Categories
Carers Mental Health

Driving Change in the ‘Care System’

Launch of The Promise Partnership Fund.

Care-experienced young people will be at the heart of a £4 million fund to help improve the lives of those in or on the edges of care.

The Promise Partnership Fund will help organisations to implement changes so they can better support children, young people and families who need it.

Private, public and third sector organisations can apply and care-experienced young people will assist in the final funding decisions.

Deputy First Minister John Swinney said:

“The Promise Partnership Fund is an important step towards keeping The Promise to bring transformational changes to the lives of children, young people and families in or on the edges care.

“We have already seen many partners take the principles of the Promise to the heart of their organisations. This initial funding towards keeping the Promise will help organisations to make the changes that are necessary to improve holistic family support, so that families are listened to and get the support where they need it, when they need it and for as long as they need it.

“It is absolutely right that care-experienced young people and families will be at the heart of The Promise Partnership Fund decision-making process.”

Fiona Duncan, Chair of The Promise, said:

“Despite a difficult year, it is clear that organisations and individuals all across Scotland recognise their responsibility to and are working towards Keeping their Promise to children and families. The Promise Partnership is an important step towards helping change happen right now and in the future.”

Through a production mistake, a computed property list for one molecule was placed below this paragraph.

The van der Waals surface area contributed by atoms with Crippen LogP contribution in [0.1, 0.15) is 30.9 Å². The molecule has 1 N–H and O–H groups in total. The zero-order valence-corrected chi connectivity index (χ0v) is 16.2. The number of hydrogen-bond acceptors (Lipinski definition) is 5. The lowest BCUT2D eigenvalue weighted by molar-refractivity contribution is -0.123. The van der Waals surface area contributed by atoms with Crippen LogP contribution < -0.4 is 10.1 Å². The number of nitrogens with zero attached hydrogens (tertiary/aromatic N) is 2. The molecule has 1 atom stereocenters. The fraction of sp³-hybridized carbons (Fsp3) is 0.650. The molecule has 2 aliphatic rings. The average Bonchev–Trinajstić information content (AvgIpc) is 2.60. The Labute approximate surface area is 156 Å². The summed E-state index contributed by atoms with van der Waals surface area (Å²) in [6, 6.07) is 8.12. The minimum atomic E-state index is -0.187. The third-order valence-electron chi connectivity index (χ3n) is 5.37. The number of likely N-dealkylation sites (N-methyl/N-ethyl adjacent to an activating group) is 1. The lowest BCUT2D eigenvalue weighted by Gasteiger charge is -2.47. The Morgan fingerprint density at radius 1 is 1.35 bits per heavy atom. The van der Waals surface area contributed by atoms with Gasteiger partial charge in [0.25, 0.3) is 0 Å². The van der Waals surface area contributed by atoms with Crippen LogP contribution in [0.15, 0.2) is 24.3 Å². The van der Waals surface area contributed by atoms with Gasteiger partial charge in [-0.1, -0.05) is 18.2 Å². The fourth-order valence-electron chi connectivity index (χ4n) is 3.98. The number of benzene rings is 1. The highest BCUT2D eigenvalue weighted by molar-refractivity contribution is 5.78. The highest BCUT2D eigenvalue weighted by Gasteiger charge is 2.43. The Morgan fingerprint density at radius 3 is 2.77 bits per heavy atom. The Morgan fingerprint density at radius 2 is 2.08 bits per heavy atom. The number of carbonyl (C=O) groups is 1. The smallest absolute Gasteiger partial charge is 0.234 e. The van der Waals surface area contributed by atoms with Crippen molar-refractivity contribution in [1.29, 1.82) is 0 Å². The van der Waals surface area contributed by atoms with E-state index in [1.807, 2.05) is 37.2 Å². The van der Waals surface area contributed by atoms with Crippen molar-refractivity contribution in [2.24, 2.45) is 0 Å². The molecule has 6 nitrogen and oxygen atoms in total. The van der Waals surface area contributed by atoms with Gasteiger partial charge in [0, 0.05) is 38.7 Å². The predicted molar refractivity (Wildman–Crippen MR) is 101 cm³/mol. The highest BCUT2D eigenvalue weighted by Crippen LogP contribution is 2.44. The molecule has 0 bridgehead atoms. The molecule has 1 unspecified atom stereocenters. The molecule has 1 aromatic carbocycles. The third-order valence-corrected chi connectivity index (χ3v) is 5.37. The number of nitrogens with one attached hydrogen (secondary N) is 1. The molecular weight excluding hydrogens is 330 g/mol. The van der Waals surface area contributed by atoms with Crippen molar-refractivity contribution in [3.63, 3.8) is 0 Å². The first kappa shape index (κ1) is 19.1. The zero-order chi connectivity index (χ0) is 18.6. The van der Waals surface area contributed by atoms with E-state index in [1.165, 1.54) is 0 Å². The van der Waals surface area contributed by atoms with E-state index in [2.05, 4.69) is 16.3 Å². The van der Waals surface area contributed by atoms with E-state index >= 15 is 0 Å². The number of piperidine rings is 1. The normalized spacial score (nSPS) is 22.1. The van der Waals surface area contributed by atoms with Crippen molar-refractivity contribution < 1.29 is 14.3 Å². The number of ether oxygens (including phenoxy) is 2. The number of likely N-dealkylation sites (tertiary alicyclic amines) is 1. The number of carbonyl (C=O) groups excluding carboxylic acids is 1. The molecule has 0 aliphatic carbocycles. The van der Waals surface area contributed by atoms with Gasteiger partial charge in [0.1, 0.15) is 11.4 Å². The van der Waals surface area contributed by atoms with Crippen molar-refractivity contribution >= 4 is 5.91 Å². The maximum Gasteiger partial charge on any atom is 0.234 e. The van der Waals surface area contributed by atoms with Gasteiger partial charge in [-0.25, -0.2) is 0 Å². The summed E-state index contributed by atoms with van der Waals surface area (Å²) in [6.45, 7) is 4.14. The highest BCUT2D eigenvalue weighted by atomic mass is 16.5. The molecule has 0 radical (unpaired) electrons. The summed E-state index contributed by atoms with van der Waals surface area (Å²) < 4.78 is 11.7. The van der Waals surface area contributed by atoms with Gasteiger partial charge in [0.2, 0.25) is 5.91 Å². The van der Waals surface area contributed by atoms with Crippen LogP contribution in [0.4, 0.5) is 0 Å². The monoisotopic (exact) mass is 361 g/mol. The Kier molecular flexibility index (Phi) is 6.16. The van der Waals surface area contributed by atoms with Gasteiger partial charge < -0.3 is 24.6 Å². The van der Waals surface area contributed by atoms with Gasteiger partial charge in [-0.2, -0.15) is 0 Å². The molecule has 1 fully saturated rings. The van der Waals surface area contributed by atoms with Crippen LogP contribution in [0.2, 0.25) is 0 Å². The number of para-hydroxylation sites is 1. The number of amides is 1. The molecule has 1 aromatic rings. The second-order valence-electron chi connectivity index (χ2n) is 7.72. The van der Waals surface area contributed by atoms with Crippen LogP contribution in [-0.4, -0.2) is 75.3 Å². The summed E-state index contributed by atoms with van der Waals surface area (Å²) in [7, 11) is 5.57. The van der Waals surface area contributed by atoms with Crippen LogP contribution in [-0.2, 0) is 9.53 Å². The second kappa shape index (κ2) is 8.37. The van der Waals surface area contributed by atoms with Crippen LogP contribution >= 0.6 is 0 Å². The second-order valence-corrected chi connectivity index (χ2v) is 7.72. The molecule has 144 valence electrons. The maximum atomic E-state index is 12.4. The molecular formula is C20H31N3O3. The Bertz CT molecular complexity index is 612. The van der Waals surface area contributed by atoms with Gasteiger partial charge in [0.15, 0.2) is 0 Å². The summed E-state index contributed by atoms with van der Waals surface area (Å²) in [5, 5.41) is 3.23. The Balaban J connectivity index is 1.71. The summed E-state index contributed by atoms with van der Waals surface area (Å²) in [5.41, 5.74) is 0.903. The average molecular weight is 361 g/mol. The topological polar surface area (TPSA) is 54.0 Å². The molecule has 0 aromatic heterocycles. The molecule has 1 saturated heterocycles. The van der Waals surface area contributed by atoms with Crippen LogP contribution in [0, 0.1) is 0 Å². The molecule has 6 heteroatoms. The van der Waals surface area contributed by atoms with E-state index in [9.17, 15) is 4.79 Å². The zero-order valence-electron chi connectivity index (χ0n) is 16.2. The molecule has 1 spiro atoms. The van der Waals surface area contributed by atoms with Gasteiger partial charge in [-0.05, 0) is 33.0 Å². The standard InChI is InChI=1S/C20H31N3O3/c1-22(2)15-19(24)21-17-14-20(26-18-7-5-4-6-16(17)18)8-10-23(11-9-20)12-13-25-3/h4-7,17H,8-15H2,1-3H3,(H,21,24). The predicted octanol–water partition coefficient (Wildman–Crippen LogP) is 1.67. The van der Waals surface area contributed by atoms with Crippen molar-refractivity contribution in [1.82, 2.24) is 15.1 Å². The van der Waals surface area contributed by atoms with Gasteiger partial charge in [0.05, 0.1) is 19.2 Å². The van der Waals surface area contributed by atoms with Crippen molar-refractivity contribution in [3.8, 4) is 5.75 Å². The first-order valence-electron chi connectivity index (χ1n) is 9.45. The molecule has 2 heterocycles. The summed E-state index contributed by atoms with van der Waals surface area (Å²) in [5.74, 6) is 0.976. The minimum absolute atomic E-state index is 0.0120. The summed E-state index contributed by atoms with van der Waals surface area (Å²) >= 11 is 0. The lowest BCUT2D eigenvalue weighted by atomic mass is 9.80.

Background

The CORRA foundation is administering the fund and details on eligibility and how to apply are on their website.  Applications will close on 1 March.

Categories
Carers Coronavirus Health

Extra Funding to Support Unpaid Carers

Additional £750,000 investment will help people take a break from caring roles.

An investment of £750,000 in local carer centres will increase support for unpaid carers of all ages, helping them to take a break from caring and access other much-needed help.

This recognises some of the challenges faced by unpaid carers, with many regular sources of support having stopped or moved online due to the pandemic.

It also comes in response to concerns about increasing pressure on carers – particularly while many traditional respite breaks are restricted or unavailable.

The funding will allow local carer centres to react flexibly to the needs of carers in their areas. Feedback from national and local carer representatives suggests there is a demand for extending existing services such as befriending, counselling or online support groups, as well as offering additional grants for carers which can be used for expenditure such as leisure equipment, hobbies or entertainment subscriptions.

Health Secretary Jeane Freeman said:

“Unpaid carers play a vital role in society but without the right support, caring relationships can break down, which can result additional health or social care support being needed for the cared for person, their carer, or both.

“This funding will enable carer centres to decide how best to promptly meet local need. It is designed to ensure more unpaid carers – including young carers – can benefit from a much-needed break and emotional support.”

On behalf of Scotland’s National Carer Organisations, Don Williamson, Chief Executive of Shared Care Scotland, said:

“COVID-19 has made life hugely challenging for unpaid carers, many of whom are struggling on with little or no opportunity to have any breaks from their caring. We therefore very much welcome this additional funding from Scottish Government which will go towards increasing the capacity of local carer services so they can provide support to more carers, including with accessing breaks, to help them over the particularly difficult winter months.”